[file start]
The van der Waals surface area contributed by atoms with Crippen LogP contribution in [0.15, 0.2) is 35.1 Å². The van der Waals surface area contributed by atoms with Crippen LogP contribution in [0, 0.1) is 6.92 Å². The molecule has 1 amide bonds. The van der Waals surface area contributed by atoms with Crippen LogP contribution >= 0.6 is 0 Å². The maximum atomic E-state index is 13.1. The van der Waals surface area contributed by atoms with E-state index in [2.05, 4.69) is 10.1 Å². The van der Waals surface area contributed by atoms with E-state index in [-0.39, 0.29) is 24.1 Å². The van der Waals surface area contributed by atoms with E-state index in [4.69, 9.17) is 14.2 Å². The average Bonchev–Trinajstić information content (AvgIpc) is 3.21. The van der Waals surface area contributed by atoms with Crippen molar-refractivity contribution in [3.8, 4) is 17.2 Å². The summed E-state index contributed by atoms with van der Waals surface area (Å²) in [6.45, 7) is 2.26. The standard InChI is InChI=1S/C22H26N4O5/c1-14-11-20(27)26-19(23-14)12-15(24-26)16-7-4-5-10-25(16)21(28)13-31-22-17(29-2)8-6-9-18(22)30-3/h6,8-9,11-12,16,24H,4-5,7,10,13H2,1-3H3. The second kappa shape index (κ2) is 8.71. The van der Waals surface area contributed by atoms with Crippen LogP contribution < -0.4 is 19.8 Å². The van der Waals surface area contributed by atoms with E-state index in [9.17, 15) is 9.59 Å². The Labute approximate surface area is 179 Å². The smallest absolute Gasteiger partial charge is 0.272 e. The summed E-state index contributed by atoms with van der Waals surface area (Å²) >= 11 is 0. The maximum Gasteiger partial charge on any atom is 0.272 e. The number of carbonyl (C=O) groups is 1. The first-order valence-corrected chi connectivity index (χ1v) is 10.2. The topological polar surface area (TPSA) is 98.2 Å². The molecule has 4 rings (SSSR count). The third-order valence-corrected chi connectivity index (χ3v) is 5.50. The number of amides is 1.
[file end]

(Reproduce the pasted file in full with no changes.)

The van der Waals surface area contributed by atoms with Crippen LogP contribution in [0.15, 0.2) is 35.1 Å². The van der Waals surface area contributed by atoms with Crippen LogP contribution in [0, 0.1) is 6.92 Å². The molecule has 1 amide bonds. The van der Waals surface area contributed by atoms with Crippen LogP contribution >= 0.6 is 0 Å². The maximum atomic E-state index is 13.1. The van der Waals surface area contributed by atoms with E-state index in [2.05, 4.69) is 10.1 Å². The van der Waals surface area contributed by atoms with E-state index in [-0.39, 0.29) is 24.1 Å². The van der Waals surface area contributed by atoms with E-state index in [4.69, 9.17) is 14.2 Å². The average Bonchev–Trinajstić information content (AvgIpc) is 3.21. The van der Waals surface area contributed by atoms with Crippen molar-refractivity contribution in [3.8, 4) is 17.2 Å². The summed E-state index contributed by atoms with van der Waals surface area (Å²) in [6.45, 7) is 2.26. The standard InChI is InChI=1S/C22H26N4O5/c1-14-11-20(27)26-19(23-14)12-15(24-26)16-7-4-5-10-25(16)21(28)13-31-22-17(29-2)8-6-9-18(22)30-3/h6,8-9,11-12,16,24H,4-5,7,10,13H2,1-3H3. The second kappa shape index (κ2) is 8.71. The van der Waals surface area contributed by atoms with Crippen LogP contribution < -0.4 is 19.8 Å². The van der Waals surface area contributed by atoms with E-state index in [9.17, 15) is 9.59 Å². The Labute approximate surface area is 179 Å². The smallest absolute Gasteiger partial charge is 0.272 e. The summed E-state index contributed by atoms with van der Waals surface area (Å²) >= 11 is 0. The maximum Gasteiger partial charge on any atom is 0.272 e. The number of carbonyl (C=O) groups is 1. The first-order valence-corrected chi connectivity index (χ1v) is 10.2. The topological polar surface area (TPSA) is 98.2 Å². The molecule has 4 rings (SSSR count). The third-order valence-corrected chi connectivity index (χ3v) is 5.50. The number of amides is 1.